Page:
Johnson threatened to get authorities involved. "Your memo appears to have been motivated by politics more than any pressing federal law enforcement need, and that is concerning to us. [It's also] worthy of an investigation," he said before pointing to the possible conflict of interest with his son-in-law's stake in the radical curriculum America's parents are protesting. "Remember, he's the chief law enforcement officer in our entire federal system. He's supposed to always jealously guard his character [and] the appearance of propriety. And now," Johnson argued on "Washington Watch," "people are questioning [his impartiality] that he's using the full weight of that heavy office to bear down on parents for merely exercising their free exercise rights. But, more importantly, it appears that his own daughter and son-in-law have a direct financial interest in stopping those parent protests."
Garland, meanwhile, tried to diffuse the outrage, claiming that the FBI wouldn't follow through with its threat to open a "snitch line on parents" as Rep. Jim Jordan (R-Ohio) called it. "I think parental involvement is very important in education," the weary AG tried to claim. That didn't appease conservatives, who have watched Biden turn his vast powers against political opponents of all stripes. "The old fashioned word for it is corruption," John Daniel Davidson wrote in the Federalist. "Corruption of our institutions, the rule of law, the administration of justice, the separation of powers."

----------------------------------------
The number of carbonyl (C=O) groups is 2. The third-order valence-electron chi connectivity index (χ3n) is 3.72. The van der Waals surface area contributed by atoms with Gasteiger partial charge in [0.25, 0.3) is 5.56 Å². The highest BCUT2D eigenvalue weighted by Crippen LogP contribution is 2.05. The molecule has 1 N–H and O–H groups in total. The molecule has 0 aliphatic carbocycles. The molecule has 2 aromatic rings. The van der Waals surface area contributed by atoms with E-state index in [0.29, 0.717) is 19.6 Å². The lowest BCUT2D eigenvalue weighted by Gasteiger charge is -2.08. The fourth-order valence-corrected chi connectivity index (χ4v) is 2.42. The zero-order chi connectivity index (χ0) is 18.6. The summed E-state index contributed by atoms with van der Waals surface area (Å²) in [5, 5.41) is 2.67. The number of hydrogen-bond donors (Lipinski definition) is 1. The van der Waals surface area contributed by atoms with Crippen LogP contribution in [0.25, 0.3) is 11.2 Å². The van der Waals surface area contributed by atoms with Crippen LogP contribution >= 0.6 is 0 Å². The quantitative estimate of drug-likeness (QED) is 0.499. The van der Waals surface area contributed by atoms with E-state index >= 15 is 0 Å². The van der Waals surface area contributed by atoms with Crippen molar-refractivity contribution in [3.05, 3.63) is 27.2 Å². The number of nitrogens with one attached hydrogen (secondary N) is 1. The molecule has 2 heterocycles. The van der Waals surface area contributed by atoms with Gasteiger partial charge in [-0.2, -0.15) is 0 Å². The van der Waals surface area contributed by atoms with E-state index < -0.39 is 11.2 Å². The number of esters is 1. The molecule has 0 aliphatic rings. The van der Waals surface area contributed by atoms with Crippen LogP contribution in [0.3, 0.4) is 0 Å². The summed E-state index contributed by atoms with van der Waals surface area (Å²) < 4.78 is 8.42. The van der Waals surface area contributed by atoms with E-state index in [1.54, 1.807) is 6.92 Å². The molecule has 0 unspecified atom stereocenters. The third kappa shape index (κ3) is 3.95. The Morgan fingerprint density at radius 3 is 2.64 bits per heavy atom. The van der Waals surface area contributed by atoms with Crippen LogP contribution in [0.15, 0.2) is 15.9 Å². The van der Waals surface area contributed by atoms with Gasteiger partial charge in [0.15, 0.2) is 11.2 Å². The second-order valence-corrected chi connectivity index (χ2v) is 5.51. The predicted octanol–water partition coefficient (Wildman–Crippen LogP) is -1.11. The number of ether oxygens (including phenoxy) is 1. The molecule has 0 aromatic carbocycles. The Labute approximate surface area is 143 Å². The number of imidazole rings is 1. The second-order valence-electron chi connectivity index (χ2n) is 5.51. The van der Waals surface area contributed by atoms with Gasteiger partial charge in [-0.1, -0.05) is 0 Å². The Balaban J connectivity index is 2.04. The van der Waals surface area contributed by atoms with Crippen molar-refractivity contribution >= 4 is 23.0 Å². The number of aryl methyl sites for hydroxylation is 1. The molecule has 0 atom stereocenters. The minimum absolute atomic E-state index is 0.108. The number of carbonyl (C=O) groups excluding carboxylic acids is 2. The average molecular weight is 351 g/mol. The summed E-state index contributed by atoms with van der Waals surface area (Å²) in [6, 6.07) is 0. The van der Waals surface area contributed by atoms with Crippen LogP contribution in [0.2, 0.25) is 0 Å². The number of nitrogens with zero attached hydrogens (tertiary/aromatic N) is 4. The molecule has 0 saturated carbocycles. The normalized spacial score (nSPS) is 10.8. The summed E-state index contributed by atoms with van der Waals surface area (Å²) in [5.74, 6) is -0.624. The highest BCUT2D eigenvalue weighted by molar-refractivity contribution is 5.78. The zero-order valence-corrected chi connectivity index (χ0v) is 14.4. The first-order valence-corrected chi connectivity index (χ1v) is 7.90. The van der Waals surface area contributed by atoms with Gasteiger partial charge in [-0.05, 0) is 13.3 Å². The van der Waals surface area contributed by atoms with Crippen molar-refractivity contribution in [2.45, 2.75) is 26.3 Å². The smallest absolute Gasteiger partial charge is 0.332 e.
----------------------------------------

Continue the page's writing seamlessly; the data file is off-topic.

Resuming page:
At the end of the day, the Left's agenda is obvious. They don't want anyone interfering in the nationwide indoctrination camp they've been running for years in the public schools. But, as Roy pointed out, parents are on to them. They've awakened "to what's been happening with critical race theory, with this transgender nonsense. And the American people aren't having it." They're ready to hold everyone accountable -- starting this November in Virginia and rolling straight into 2022.